How Does 832 Stand Up to Sudden Impact? It Might Just Make Your Day
*(continued)*
**Strength **
(30 Possible Points)**:** The strength rating most commonly relied
upon by anglers with regards to braided line is right around fifty (50) pounds.
This is usually the rating we choose to run our tests. However, during our data
collection process, all we had on hand to test in Sufix 832 was a spool of 40
pound. The average diameter of 832's 40 pound is 0.332 mm. Our sample selection
of six other products in 50 or 55 pound test had diameters averaging between
0.282 mm (55lb Daiwa Samurai Braid) to 0.369 mm (50lb Sufix Performance Braid)
for an average of 0.324 mm. That's quite the range, but our 40 pound 832 was
right in the middle, so we stuck with it.
Daiwa's Samurai braid is less round and had diameter deviation measurements of
up to 6.4%.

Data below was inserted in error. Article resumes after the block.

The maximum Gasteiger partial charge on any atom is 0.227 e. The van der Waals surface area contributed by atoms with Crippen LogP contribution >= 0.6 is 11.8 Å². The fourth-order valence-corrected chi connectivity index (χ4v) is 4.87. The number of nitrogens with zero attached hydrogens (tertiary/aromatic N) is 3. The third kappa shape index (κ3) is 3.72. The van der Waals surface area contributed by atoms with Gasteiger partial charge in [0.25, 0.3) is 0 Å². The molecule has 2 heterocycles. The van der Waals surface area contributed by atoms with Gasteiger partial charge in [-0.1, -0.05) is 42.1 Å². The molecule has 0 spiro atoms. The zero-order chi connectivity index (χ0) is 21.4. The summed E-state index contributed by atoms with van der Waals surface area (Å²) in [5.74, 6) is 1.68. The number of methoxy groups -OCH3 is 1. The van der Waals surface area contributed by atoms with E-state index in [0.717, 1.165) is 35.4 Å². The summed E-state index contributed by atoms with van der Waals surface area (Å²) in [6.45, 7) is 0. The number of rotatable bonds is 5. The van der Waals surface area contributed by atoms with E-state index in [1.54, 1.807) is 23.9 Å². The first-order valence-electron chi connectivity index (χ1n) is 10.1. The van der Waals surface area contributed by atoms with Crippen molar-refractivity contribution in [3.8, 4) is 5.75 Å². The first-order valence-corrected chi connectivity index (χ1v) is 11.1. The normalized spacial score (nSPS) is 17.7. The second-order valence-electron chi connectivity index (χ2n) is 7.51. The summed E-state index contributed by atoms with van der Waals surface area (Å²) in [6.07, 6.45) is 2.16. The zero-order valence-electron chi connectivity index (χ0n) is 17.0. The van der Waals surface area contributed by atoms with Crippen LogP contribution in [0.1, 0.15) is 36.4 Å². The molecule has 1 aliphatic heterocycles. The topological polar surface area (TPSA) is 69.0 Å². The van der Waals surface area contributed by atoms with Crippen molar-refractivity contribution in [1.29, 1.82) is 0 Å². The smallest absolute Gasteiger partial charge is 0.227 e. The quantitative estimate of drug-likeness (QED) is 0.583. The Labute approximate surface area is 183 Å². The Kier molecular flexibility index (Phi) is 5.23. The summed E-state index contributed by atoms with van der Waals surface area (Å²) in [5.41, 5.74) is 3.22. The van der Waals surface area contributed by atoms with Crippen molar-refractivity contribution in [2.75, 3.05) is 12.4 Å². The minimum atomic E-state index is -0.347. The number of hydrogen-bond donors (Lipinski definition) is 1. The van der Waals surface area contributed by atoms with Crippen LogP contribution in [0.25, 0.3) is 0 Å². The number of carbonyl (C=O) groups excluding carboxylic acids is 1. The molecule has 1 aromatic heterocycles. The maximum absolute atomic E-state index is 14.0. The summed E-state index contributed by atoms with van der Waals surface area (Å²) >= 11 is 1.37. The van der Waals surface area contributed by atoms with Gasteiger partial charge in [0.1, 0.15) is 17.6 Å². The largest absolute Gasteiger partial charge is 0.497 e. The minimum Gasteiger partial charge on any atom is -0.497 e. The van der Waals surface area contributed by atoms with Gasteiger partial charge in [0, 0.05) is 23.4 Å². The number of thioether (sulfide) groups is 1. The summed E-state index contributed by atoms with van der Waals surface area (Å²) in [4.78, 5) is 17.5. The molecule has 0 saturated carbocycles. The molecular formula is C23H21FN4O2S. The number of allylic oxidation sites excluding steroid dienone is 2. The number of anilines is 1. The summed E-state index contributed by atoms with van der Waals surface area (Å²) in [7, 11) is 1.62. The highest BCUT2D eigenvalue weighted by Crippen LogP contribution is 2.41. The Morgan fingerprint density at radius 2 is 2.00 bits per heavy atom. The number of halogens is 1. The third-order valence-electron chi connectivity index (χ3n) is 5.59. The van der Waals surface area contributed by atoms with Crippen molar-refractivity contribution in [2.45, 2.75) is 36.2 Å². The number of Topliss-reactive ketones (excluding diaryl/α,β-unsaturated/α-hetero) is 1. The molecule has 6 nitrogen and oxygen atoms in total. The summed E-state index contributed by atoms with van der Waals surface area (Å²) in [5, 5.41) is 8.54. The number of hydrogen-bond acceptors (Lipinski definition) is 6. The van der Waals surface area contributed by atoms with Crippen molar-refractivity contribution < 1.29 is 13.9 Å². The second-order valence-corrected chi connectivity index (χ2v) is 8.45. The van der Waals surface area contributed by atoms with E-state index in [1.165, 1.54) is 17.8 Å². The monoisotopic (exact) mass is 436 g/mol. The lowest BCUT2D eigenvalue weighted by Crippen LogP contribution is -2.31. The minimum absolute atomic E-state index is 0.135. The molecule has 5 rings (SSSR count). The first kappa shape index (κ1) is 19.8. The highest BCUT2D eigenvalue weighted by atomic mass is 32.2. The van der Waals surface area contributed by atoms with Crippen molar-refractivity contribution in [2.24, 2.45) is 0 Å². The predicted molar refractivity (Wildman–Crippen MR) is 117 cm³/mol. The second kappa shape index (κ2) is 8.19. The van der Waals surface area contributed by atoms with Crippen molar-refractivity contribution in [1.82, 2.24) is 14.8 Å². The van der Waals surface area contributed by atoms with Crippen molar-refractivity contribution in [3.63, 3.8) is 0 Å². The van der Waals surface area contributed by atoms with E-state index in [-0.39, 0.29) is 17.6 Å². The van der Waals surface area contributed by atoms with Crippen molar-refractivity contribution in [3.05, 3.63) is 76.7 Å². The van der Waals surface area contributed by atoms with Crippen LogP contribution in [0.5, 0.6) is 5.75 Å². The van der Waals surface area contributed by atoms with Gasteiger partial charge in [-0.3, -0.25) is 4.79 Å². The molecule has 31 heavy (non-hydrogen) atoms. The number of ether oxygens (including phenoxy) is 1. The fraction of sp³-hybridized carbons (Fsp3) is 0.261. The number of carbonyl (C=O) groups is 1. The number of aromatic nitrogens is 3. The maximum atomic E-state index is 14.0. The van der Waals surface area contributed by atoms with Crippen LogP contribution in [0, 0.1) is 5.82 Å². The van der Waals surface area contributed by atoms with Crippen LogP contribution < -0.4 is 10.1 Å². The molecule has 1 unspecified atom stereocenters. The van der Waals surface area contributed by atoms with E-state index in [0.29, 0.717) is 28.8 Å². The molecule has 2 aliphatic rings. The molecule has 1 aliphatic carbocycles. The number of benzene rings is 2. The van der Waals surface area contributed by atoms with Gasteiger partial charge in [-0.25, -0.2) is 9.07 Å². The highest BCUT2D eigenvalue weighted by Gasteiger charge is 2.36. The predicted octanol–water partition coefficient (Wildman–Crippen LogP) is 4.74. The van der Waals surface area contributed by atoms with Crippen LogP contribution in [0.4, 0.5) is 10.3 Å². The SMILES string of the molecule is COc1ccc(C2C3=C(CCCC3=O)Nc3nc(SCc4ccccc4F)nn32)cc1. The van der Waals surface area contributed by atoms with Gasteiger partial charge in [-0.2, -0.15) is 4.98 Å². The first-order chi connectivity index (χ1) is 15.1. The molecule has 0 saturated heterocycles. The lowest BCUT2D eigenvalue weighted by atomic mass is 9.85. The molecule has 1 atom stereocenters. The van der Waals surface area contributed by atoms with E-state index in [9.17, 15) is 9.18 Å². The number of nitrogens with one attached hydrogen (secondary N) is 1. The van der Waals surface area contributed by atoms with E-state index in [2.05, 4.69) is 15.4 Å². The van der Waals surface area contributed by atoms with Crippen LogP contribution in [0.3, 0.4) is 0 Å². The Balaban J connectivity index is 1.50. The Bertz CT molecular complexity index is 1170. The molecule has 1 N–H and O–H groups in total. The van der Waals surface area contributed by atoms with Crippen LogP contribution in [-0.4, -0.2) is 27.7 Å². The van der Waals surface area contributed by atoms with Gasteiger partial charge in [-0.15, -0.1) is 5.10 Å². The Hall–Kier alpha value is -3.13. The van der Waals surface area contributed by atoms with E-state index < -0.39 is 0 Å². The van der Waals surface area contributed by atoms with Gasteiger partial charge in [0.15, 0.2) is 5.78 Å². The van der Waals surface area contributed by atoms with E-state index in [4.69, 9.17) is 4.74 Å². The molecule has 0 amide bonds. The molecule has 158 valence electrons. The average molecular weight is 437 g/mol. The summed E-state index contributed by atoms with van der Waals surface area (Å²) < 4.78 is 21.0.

__
Material Strength (MS):__
This test is all about The Machine. Our previous tensile tester
was stout enough to handle braided line, but it did not have the proper safety
measures in place. The Machine allows us this luxury and we immediately took
advantage of it grabbing seven different braided line products from four of the
most popular manufacturers (Sunline, Daiwa, Sufix, Power Pro), running each of
them through The Machine, and determining an average material strength value. We
then take each product's number in this category (MS = TS/Avg Diameter),
calculate its percentage above or below this average and multiply that number by
10 for its score in this category.
Sufix's other superline, Performance Braid in 50lb test had the
thickest average diameter of the seven lines we used to gather our initial data
(0.367mm).
*Knot Strength (KS):** *With
BPI, we run the same knot strength calculations as with our FPI scoring against
both the rated and actual tensile strength numbers. Braided line has very poor
knot strength. Sufix 832's proprietary Gore fiber does nothing to help in this
matter as we tested this line to an average value of 21 pounds with an overhand